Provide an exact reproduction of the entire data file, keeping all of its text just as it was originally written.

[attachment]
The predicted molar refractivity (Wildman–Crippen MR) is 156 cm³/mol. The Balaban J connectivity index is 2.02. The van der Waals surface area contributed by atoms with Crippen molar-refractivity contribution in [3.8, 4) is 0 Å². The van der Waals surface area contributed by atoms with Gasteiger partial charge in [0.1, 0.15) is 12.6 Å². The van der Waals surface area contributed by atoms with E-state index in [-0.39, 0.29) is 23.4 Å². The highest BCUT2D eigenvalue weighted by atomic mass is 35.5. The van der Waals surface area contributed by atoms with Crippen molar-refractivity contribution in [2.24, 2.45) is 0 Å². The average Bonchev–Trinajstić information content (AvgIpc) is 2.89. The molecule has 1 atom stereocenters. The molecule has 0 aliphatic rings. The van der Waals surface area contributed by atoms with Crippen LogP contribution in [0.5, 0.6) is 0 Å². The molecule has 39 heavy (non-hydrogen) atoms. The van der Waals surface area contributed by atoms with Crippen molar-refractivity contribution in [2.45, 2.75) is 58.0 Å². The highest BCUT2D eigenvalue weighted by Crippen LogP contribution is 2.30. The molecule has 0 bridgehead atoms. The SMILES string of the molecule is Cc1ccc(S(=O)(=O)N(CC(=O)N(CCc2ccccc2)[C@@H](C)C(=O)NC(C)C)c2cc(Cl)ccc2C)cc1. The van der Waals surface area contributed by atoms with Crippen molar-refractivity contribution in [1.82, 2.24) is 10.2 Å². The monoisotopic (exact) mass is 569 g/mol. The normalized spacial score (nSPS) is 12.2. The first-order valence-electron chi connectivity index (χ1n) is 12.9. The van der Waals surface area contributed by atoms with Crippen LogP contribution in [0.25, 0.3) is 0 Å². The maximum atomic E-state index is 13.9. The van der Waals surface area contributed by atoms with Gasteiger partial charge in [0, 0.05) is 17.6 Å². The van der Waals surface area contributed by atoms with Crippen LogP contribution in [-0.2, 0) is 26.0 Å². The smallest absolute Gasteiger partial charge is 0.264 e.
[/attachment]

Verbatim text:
The predicted molar refractivity (Wildman–Crippen MR) is 156 cm³/mol. The Balaban J connectivity index is 2.02. The van der Waals surface area contributed by atoms with Crippen molar-refractivity contribution in [3.8, 4) is 0 Å². The van der Waals surface area contributed by atoms with Gasteiger partial charge in [0.1, 0.15) is 12.6 Å². The van der Waals surface area contributed by atoms with E-state index in [-0.39, 0.29) is 23.4 Å². The highest BCUT2D eigenvalue weighted by atomic mass is 35.5. The van der Waals surface area contributed by atoms with Crippen molar-refractivity contribution in [2.24, 2.45) is 0 Å². The average Bonchev–Trinajstić information content (AvgIpc) is 2.89. The molecule has 1 atom stereocenters. The molecule has 0 aliphatic rings. The van der Waals surface area contributed by atoms with Crippen LogP contribution in [0.5, 0.6) is 0 Å². The molecule has 39 heavy (non-hydrogen) atoms. The van der Waals surface area contributed by atoms with Crippen molar-refractivity contribution in [2.45, 2.75) is 58.0 Å². The highest BCUT2D eigenvalue weighted by Crippen LogP contribution is 2.30. The molecule has 0 bridgehead atoms. The SMILES string of the molecule is Cc1ccc(S(=O)(=O)N(CC(=O)N(CCc2ccccc2)[C@@H](C)C(=O)NC(C)C)c2cc(Cl)ccc2C)cc1. The van der Waals surface area contributed by atoms with Crippen molar-refractivity contribution in [1.82, 2.24) is 10.2 Å². The monoisotopic (exact) mass is 569 g/mol. The normalized spacial score (nSPS) is 12.2. The first-order valence-electron chi connectivity index (χ1n) is 12.9. The van der Waals surface area contributed by atoms with Crippen LogP contribution in [0.25, 0.3) is 0 Å². The maximum atomic E-state index is 13.9. The van der Waals surface area contributed by atoms with Gasteiger partial charge in [0, 0.05) is 17.6 Å². The van der Waals surface area contributed by atoms with Crippen LogP contribution in [-0.2, 0) is 26.0 Å². The smallest absolute Gasteiger partial charge is 0.264 e.